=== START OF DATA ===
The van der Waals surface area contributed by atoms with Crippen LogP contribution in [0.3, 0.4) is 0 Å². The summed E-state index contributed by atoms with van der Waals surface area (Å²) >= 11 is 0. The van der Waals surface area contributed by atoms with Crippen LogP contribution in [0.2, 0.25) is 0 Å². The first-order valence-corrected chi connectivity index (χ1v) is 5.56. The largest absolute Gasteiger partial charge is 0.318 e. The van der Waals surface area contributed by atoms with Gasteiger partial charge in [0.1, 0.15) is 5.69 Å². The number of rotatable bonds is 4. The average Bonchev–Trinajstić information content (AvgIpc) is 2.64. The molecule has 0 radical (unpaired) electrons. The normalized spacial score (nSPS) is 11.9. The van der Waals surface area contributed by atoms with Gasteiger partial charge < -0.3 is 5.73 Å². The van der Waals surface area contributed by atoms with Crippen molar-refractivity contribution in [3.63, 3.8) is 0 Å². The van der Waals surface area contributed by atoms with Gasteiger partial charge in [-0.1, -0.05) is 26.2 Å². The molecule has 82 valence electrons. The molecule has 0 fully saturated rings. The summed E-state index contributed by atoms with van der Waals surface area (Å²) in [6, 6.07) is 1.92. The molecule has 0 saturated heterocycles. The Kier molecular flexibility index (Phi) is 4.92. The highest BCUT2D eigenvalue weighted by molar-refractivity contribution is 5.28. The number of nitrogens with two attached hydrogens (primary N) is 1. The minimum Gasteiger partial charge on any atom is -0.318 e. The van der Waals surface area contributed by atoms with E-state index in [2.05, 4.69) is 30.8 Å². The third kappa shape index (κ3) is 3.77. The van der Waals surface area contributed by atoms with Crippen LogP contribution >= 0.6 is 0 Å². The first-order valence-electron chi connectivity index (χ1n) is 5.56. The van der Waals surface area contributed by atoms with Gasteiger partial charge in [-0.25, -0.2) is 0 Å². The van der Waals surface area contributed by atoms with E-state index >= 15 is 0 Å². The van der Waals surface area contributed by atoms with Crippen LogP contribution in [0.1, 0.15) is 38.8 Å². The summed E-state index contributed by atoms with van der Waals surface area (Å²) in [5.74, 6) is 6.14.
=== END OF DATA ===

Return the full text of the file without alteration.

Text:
The van der Waals surface area contributed by atoms with Crippen LogP contribution in [0.3, 0.4) is 0 Å². The summed E-state index contributed by atoms with van der Waals surface area (Å²) >= 11 is 0. The van der Waals surface area contributed by atoms with Crippen LogP contribution in [0.2, 0.25) is 0 Å². The first-order valence-corrected chi connectivity index (χ1v) is 5.56. The largest absolute Gasteiger partial charge is 0.318 e. The van der Waals surface area contributed by atoms with Gasteiger partial charge in [0.1, 0.15) is 5.69 Å². The number of rotatable bonds is 4. The average Bonchev–Trinajstić information content (AvgIpc) is 2.64. The molecule has 0 radical (unpaired) electrons. The normalized spacial score (nSPS) is 11.9. The van der Waals surface area contributed by atoms with Gasteiger partial charge < -0.3 is 5.73 Å². The van der Waals surface area contributed by atoms with Crippen molar-refractivity contribution in [3.63, 3.8) is 0 Å². The van der Waals surface area contributed by atoms with Gasteiger partial charge in [-0.1, -0.05) is 26.2 Å². The molecule has 82 valence electrons. The molecule has 0 fully saturated rings. The summed E-state index contributed by atoms with van der Waals surface area (Å²) in [6, 6.07) is 1.92. The molecule has 0 saturated heterocycles. The Kier molecular flexibility index (Phi) is 4.92. The highest BCUT2D eigenvalue weighted by molar-refractivity contribution is 5.28. The number of nitrogens with two attached hydrogens (primary N) is 1. The minimum Gasteiger partial charge on any atom is -0.318 e. The van der Waals surface area contributed by atoms with E-state index in [2.05, 4.69) is 30.8 Å². The third kappa shape index (κ3) is 3.77. The van der Waals surface area contributed by atoms with Crippen LogP contribution >= 0.6 is 0 Å². The first-order valence-electron chi connectivity index (χ1n) is 5.56. The van der Waals surface area contributed by atoms with Gasteiger partial charge in [-0.25, -0.2) is 0 Å². The van der Waals surface area contributed by atoms with E-state index >= 15 is 0 Å². The van der Waals surface area contributed by atoms with Crippen LogP contribution in [0.1, 0.15) is 38.8 Å². The summed E-state index contributed by atoms with van der Waals surface area (Å²) in [5.74, 6) is 6.14.